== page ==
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Case Studies in Dignity & Self Respect: Turkey vs. Iran

Obama listening to Turkish PM Erdogan

Yesterday I wrote about Dignity, Integrity & Self Respect and how to get there. I argued that these qualities can’t be gained by intransigence, deception and denial, but must be earned through honesty, sincerity and responsibility. Today I want to follow up with some examples from modern geo-politics that demonstrate my point.

Earlier this month, Turkey announced that it will partner with the US to host part of NATO’s missile defence system.

Under the Nato plans, a limited system of US anti-missile interceptors and radars already planned for Europe – to include interceptors in Romania and Poland as well as the radar in Turkey – would be linked to expanded European-owned missile defences. That would create a broad system that protected every Nato country against medium-range missile attack.

This makes sense for Turkey since it will help protect the nation’s security. But it doesn’t mean that Turkey is an American stooge or a servant of Western hegemony. Far from it. At the same time that Turkey was cooperating with the Americans to secure its borders, they also expelled the Israeli ambassador when he refused to apologise for the Gaza flotilla raid that killed Turkish citizens and spoke out loudly in favour of Palestinian rights. If one were to listen to our ghairatmand conspiracy walas, this would be a seeming impossibility. How can a country be partners with the Americans and not fall prey to their US-Hindu-Zionist mind control? Because Turkey is reasonable and realistic, it is respected when it disagrees with the US and taken seriously on the world stage.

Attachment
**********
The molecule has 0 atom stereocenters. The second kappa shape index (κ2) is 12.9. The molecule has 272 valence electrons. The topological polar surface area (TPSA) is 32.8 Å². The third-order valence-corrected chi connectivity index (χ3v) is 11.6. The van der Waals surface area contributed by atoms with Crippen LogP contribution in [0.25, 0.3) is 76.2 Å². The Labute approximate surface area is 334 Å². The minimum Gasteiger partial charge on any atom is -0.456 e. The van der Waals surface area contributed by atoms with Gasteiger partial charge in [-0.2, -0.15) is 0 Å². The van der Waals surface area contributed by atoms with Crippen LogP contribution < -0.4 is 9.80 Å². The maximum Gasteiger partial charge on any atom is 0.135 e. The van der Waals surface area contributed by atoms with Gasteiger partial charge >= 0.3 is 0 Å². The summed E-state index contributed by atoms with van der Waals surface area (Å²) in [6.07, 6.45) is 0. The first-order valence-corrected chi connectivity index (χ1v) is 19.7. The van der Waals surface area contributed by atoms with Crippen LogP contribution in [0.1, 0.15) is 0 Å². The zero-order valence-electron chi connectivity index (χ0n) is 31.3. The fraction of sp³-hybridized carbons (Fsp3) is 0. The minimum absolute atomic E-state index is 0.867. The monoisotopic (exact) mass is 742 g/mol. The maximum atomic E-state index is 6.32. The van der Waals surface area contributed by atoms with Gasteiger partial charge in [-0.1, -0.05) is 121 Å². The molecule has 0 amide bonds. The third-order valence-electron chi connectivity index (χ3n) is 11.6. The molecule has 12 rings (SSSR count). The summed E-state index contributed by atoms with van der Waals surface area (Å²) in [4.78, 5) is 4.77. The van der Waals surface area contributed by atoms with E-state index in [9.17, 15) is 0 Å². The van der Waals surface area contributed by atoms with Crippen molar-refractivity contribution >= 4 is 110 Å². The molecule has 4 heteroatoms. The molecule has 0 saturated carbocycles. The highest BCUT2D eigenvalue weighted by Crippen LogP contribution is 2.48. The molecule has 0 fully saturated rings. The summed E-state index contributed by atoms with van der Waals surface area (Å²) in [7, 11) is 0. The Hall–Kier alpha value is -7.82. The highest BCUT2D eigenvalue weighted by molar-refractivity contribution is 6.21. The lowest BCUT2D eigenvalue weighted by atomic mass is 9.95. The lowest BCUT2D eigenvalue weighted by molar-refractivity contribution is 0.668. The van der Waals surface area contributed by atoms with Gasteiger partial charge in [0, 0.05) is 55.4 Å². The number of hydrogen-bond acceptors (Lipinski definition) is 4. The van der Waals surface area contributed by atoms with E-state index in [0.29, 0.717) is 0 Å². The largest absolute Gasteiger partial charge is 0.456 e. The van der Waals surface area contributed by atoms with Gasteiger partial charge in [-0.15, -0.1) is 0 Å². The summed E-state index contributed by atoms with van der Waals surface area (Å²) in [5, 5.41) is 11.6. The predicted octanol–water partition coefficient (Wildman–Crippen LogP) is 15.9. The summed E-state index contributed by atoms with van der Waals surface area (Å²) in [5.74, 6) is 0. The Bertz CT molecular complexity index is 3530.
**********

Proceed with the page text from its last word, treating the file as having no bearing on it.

Compare this to Iran that rigs elections, spreads ridiculous conspiracy theories, and acts as a destabilisers in the region. When Turkey speaks out about a serious issue like the rights of Palestinians or economic markets, the world listens. When Iran rants and terms the holocaust “myth”, the world laughs at them. And when they speak out for the rights of Palestinians, nobody listens. This week’s UN meeting is a case in point.

President Mahmoud Ahmadinejad of Iran, much diminished at home by his confrontation with the country’s supreme leader, has said the same thing so many times at the United Nations that it has taken on the aura of a ritual monotony. When a Western ambassador was asked what he anticipated from Mr. Ahmadinejad’s speech, he quipped, “We are preparing our usual contingency walkout plan.”

Right on schedule, Mr. Ahmadinejad prompted a walkout by the United States and Europe by implying that conspiracies lay behind the Sept. 11 attacks and the Holocaust.

This is the question we need to ask ourselves. Do we want to be indignant or effective? Being indignant is easy. All you have to do is pound your fist and point your finger and don’t give a damn what anyone else thinks. You can feel self-righteous and superiour, but you will never succeed in changing anything.

The other choice is to be effective. That requires being realistic and being responsible. It requires taking a long view of history, recognising our limitations, and working towards achievable solutions even if they come only incrementally. When a country follows the Turkish path, it has the ear of world leaders. And when you have the respect of the world, self respect comes naturally.